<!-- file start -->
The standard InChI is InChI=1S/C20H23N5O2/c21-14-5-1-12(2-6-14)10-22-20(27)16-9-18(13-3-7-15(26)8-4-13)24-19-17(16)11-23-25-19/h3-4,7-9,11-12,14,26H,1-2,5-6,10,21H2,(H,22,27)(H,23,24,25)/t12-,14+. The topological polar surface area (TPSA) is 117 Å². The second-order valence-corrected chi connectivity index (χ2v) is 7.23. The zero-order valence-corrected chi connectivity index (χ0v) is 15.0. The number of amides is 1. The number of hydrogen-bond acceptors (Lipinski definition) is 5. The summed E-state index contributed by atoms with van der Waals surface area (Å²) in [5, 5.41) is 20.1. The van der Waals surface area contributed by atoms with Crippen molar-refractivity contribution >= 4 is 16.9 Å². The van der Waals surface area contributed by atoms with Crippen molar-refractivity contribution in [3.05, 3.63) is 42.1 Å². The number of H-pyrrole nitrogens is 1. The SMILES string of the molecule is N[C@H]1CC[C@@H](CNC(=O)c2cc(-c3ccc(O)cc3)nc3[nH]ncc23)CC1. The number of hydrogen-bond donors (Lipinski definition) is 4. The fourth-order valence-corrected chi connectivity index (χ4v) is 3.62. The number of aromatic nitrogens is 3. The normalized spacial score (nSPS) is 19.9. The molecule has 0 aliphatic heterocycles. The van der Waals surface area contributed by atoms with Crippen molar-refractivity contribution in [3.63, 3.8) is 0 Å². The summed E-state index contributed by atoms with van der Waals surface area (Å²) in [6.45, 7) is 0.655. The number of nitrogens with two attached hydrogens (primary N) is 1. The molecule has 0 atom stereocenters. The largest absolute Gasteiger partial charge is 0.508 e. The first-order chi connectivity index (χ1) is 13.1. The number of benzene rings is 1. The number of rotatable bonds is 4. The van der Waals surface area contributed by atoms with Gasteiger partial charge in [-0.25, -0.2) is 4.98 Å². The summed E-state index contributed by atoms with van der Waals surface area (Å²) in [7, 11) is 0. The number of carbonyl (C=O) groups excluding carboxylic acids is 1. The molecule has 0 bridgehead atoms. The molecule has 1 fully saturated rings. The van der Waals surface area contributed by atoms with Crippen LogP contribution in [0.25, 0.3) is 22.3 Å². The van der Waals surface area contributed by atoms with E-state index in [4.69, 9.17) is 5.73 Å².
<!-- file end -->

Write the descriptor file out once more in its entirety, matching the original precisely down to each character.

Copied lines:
The standard InChI is InChI=1S/C20H23N5O2/c21-14-5-1-12(2-6-14)10-22-20(27)16-9-18(13-3-7-15(26)8-4-13)24-19-17(16)11-23-25-19/h3-4,7-9,11-12,14,26H,1-2,5-6,10,21H2,(H,22,27)(H,23,24,25)/t12-,14+. The topological polar surface area (TPSA) is 117 Å². The second-order valence-corrected chi connectivity index (χ2v) is 7.23. The zero-order valence-corrected chi connectivity index (χ0v) is 15.0. The number of amides is 1. The number of hydrogen-bond acceptors (Lipinski definition) is 5. The summed E-state index contributed by atoms with van der Waals surface area (Å²) in [5, 5.41) is 20.1. The van der Waals surface area contributed by atoms with Crippen molar-refractivity contribution >= 4 is 16.9 Å². The van der Waals surface area contributed by atoms with Crippen molar-refractivity contribution in [3.05, 3.63) is 42.1 Å². The number of H-pyrrole nitrogens is 1. The SMILES string of the molecule is N[C@H]1CC[C@@H](CNC(=O)c2cc(-c3ccc(O)cc3)nc3[nH]ncc23)CC1. The number of hydrogen-bond donors (Lipinski definition) is 4. The fourth-order valence-corrected chi connectivity index (χ4v) is 3.62. The number of aromatic nitrogens is 3. The normalized spacial score (nSPS) is 19.9. The molecule has 0 aliphatic heterocycles. The van der Waals surface area contributed by atoms with Crippen molar-refractivity contribution in [3.63, 3.8) is 0 Å². The summed E-state index contributed by atoms with van der Waals surface area (Å²) in [6.45, 7) is 0.655. The number of nitrogens with two attached hydrogens (primary N) is 1. The molecule has 0 atom stereocenters. The largest absolute Gasteiger partial charge is 0.508 e. The first-order chi connectivity index (χ1) is 13.1. The number of benzene rings is 1. The number of rotatable bonds is 4. The van der Waals surface area contributed by atoms with Gasteiger partial charge in [-0.25, -0.2) is 4.98 Å². The summed E-state index contributed by atoms with van der Waals surface area (Å²) in [7, 11) is 0. The number of carbonyl (C=O) groups excluding carboxylic acids is 1. The molecule has 0 bridgehead atoms. The molecule has 1 fully saturated rings. The van der Waals surface area contributed by atoms with Crippen LogP contribution in [0.25, 0.3) is 22.3 Å². The van der Waals surface area contributed by atoms with E-state index in [4.69, 9.17) is 5.73 Å².